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We camped at Bostetter Campground and were the only ones there.

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Tuesday we took a circuitous route to City of Rocks National Reserve.

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The camp sites are spread out through out the Reserve so we felt like we were on our own. Our site (campsite # 19) was set in among the boulders. Duke took a video.

Wednesday we were in Utah again in Sawtooth National Forest. We camped at Clear Creek Campground and were the only ones there. Our campsite was next to a babbling brook which we used to keep our wine cool.

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Thursday we visited the Golden Spike National Historic Site. That’s where the cross country railroad was completed in 1869 and the golden spike was driven.

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In 1904 this section of rail was abandoned when a  cut off was built across the Great Salt Lake. The tracks were taken up for the war effort in 1942. Now there is a 90 mile back country byway along the old rail grade. We drove it and felt like all we needed was a train whistle to complete the experience.

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Thursday night we spent in  a casino hotel in West Wendover, Nevada, and Friday we drove home to Reno.

We got some great pictures on the trip. If you would like to see them they are on Dropbox here.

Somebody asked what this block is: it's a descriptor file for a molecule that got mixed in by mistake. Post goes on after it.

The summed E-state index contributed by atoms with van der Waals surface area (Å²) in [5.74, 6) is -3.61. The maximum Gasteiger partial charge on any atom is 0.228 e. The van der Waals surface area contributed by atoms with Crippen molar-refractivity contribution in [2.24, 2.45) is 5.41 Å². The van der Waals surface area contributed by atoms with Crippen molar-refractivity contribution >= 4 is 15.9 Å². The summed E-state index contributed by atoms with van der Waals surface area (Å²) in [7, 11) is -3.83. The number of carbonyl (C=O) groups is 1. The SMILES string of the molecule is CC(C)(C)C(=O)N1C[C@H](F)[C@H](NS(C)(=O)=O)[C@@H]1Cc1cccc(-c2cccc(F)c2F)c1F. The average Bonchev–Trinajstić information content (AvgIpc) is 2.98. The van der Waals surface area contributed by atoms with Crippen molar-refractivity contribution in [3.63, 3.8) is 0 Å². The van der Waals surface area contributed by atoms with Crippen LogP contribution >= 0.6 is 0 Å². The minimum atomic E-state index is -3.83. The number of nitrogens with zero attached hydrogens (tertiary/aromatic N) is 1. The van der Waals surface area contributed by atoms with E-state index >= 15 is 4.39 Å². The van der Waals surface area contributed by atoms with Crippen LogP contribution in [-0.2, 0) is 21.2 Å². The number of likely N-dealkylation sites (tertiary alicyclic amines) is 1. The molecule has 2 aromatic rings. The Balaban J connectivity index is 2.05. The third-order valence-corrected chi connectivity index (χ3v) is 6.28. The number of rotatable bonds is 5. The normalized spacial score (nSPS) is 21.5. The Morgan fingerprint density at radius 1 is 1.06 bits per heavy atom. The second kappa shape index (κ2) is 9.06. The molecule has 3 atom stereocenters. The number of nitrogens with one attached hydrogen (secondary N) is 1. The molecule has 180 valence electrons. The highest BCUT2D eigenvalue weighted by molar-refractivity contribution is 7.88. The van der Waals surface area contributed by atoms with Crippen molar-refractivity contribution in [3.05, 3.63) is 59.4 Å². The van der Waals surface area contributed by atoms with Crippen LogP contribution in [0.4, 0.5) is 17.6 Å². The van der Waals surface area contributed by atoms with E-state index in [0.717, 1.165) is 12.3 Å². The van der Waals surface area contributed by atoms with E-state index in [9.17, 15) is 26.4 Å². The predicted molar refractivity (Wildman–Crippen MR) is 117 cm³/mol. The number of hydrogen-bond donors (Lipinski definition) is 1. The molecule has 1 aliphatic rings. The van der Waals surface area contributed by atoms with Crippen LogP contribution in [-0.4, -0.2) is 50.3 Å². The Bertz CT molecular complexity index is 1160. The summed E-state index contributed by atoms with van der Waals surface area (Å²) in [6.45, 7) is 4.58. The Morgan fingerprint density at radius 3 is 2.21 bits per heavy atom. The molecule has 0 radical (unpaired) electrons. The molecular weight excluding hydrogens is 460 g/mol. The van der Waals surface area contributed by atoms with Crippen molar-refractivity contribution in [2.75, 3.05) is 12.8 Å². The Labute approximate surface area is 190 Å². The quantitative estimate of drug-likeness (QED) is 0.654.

A Flat Tire and a Fat Lip

In the last few weeks Duke and I have taken two three day camping trips in the Nevada Outback. The first trip to Berlin Ichthyosaur State Park and Columbine Campground I described in my last post. The second trip was northeast of Reno and directly north of Winnemucca.

When we headed north from Winnemucca we were on pavement until we reached the little town of Paradise Valley, Nevada. From there we took a good dirt road north about 6 miles to a Forest Service campground called Lye Creek. I think there was only one other camp site in use. We had a wonderful steak dinner and enjoyed the evening. 

  The next day we headed north again on more remote dirt roads. We stopped to have a look at an old mine site. The entire route must have fantastic views but unfortunately it was very smoky because of several northern Nevada wild fires.

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 When we were about 30 miles from the nearest paved road we ran over this remnant of a fence post in the road. There was a loud whoosh as the air blew out of our right front tire.